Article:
Ohio has many water resources from small streams and ponds to regional lakes, rivers, and Lake Erie. Harmful algal blooms (HABs) can have a significant impact on water quality, which effects human health, the economy, and recreation. For example, the HAB of 2014 in the Western Basin of Lake Erie resulted in a two-day water ban for 400,000 Toledo residents. The estimated economic impact of this event was $65 million (NOAA n.d.). HABs are now common enough to warrant annual forecasting. Several factors impact algae and water quality.
One of the most significant technological advancements for reduction of pesticide use in orchards and vineyards happened more than four decades ago: a rate controller on a sprayer. These gadgets enabled sprayer operators to keep the application rate constant, regardless of changes in ground speed. They are now a standard component on every new sprayer sold. No other significant developments occurred in spray technology for a couple of decades until the introduction of these innovations:
Did you know arthritis is the leading cause of disability? Fifty-four million Americans (one in four adults) have some form of arthritis. The word arthritis means joint inflammation. The four most common warning signs are pain, swelling, stiffness, and difficulty moving a joint. Although there are over one hundred types of arthritis, the three most common types are outlined below.
While water and other macronutrients, such as carbohydrates, fats, and proteins, make up the majority of the equine diet, micronutrients are no less important. Vitamins and minerals make up a very small portion of the diet; however, they play major roles in important physiological functions including bone and muscle function, digestion, and metabolism. In this fact sheet, we discuss the different micronutrients and the roles they play, along with best practices when incorporating them into horses’ diets.
Why are you here? What purpose do you serve? What difference do you make? Every organization should ask these key questions. It is equally important, however, for the organization’s members to be aware of answers to these questions. When every member of an organization and its stakeholders, supporters, customers, and funders understand how the organization impacts their lives and their communities, they can capitalize on opportunities to communicate its purpose and value.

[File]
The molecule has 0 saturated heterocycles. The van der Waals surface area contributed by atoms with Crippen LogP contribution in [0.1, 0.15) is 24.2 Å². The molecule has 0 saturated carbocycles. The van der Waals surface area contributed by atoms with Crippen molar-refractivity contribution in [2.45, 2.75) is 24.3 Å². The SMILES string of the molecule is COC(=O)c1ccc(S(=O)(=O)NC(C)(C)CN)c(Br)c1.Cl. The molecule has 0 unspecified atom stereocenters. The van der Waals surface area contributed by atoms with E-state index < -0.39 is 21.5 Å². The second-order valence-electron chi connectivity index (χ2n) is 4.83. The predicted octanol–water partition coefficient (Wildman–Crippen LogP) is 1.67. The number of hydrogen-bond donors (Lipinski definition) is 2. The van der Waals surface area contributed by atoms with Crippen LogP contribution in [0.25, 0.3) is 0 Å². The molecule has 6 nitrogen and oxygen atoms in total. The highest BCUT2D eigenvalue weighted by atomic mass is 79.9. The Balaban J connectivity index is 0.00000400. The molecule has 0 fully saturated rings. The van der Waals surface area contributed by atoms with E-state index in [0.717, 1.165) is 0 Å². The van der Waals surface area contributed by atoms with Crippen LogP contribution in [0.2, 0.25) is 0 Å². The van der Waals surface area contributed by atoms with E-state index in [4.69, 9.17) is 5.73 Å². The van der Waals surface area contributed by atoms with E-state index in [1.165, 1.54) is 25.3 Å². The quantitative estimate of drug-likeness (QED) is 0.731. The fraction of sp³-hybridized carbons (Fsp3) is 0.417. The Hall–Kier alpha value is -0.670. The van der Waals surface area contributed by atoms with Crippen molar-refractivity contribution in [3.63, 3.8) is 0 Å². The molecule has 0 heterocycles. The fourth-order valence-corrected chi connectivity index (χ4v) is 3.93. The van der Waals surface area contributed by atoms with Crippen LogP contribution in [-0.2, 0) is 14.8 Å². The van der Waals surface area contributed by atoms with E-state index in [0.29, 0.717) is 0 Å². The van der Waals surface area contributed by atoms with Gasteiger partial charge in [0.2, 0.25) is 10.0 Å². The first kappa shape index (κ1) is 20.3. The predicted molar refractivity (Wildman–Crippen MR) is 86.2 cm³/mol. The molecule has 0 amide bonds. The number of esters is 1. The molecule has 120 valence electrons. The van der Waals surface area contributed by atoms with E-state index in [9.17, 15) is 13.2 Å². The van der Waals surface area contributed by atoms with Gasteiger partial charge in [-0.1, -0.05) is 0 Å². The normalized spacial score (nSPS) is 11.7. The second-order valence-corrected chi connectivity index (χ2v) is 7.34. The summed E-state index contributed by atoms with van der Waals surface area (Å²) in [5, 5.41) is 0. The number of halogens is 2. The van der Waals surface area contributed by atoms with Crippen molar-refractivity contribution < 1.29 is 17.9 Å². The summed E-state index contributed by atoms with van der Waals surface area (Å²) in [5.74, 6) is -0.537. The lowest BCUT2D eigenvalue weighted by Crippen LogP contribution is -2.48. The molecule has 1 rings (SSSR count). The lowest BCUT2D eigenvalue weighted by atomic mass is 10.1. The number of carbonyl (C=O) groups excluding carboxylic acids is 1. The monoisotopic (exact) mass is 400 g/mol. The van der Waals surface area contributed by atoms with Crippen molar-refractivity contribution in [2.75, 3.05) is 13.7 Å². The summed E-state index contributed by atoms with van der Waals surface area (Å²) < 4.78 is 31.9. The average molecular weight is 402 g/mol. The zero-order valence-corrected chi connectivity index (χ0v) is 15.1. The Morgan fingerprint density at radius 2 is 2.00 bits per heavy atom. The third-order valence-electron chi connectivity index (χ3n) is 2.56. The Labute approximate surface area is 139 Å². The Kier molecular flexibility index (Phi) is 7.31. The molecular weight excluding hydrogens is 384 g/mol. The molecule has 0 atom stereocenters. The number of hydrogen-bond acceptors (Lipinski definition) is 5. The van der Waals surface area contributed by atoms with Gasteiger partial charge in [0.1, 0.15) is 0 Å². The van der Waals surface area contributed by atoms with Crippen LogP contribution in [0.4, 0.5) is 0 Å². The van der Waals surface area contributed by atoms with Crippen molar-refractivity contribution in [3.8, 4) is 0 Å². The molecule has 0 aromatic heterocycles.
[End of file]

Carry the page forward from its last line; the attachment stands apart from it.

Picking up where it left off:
Do you find that you feel guilty about not doing enough as a caregiver? Do you feel angry or resentful towards family or friends for not assisting you more in your caregiving responsibilities? Do you feel irritable or strained because of the stresses of caregiving?
Regardless of the crop being treated, or the equipment used to do it, applying pesticides requires a much higher level of skill and knowledge than all other operations required to grow crops. This is especially the case when spraying fruit trees and grapevines for insect, disease, and mite control. Grapevines and fruit trees are challenging because of their wide variations in canopy characteristics (type, depth, height, and row distance) and the need to spray with sufficient momentum to reach the grapevine’s near side, far side, top, and bottom.
Among other things, selection of the best and the most appropriate spray equipment is essential for effective, efficient, and environmentally friendly application of pesticides. A much higher-level decision-making process is required when selecting sprayers for orchards and vineyards rather than field crops—especially when spraying for insects and diseases within the canopy.
Although each crop requires a slightly different approach to the application of pesticides, some general principles apply to almost all spraying situations. Spraying for fruit trees and grapevines is no different. But there are a number of factors that need to be accounted for to achieve maximum crop protection from a pesticide application: